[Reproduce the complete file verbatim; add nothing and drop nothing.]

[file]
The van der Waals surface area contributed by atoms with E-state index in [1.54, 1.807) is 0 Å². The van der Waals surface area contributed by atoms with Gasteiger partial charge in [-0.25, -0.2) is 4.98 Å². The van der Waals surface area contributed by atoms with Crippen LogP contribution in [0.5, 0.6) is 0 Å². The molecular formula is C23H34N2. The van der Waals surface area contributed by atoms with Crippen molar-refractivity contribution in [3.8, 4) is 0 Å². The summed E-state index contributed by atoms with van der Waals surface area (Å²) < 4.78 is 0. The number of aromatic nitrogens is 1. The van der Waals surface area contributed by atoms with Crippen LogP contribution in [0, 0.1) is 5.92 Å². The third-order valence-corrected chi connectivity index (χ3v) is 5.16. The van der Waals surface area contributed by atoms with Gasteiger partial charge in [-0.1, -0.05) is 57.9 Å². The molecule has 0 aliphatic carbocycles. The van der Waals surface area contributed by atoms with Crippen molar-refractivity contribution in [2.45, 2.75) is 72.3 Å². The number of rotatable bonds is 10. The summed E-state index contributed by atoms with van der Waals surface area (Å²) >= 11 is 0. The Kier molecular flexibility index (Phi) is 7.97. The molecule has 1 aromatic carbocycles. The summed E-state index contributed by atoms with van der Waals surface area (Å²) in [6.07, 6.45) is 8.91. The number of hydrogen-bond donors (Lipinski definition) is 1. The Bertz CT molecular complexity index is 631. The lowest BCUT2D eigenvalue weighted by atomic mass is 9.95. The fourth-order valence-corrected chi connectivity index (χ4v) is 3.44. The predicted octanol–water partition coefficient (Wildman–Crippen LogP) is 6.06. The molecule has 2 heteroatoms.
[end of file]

The van der Waals surface area contributed by atoms with E-state index in [1.54, 1.807) is 0 Å². The van der Waals surface area contributed by atoms with Gasteiger partial charge in [-0.25, -0.2) is 4.98 Å². The van der Waals surface area contributed by atoms with Crippen LogP contribution in [0.5, 0.6) is 0 Å². The molecular formula is C23H34N2. The van der Waals surface area contributed by atoms with Crippen molar-refractivity contribution in [3.8, 4) is 0 Å². The summed E-state index contributed by atoms with van der Waals surface area (Å²) < 4.78 is 0. The number of aromatic nitrogens is 1. The van der Waals surface area contributed by atoms with Crippen LogP contribution in [0, 0.1) is 5.92 Å². The third-order valence-corrected chi connectivity index (χ3v) is 5.16. The van der Waals surface area contributed by atoms with Gasteiger partial charge in [-0.1, -0.05) is 57.9 Å². The molecule has 0 aliphatic carbocycles. The van der Waals surface area contributed by atoms with Crippen molar-refractivity contribution in [2.45, 2.75) is 72.3 Å². The number of rotatable bonds is 10. The summed E-state index contributed by atoms with van der Waals surface area (Å²) >= 11 is 0. The Kier molecular flexibility index (Phi) is 7.97. The molecule has 1 aromatic carbocycles. The summed E-state index contributed by atoms with van der Waals surface area (Å²) in [6.07, 6.45) is 8.91. The number of hydrogen-bond donors (Lipinski definition) is 1. The Bertz CT molecular complexity index is 631. The lowest BCUT2D eigenvalue weighted by atomic mass is 9.95. The fourth-order valence-corrected chi connectivity index (χ4v) is 3.44. The predicted octanol–water partition coefficient (Wildman–Crippen LogP) is 6.06. The molecule has 2 heteroatoms.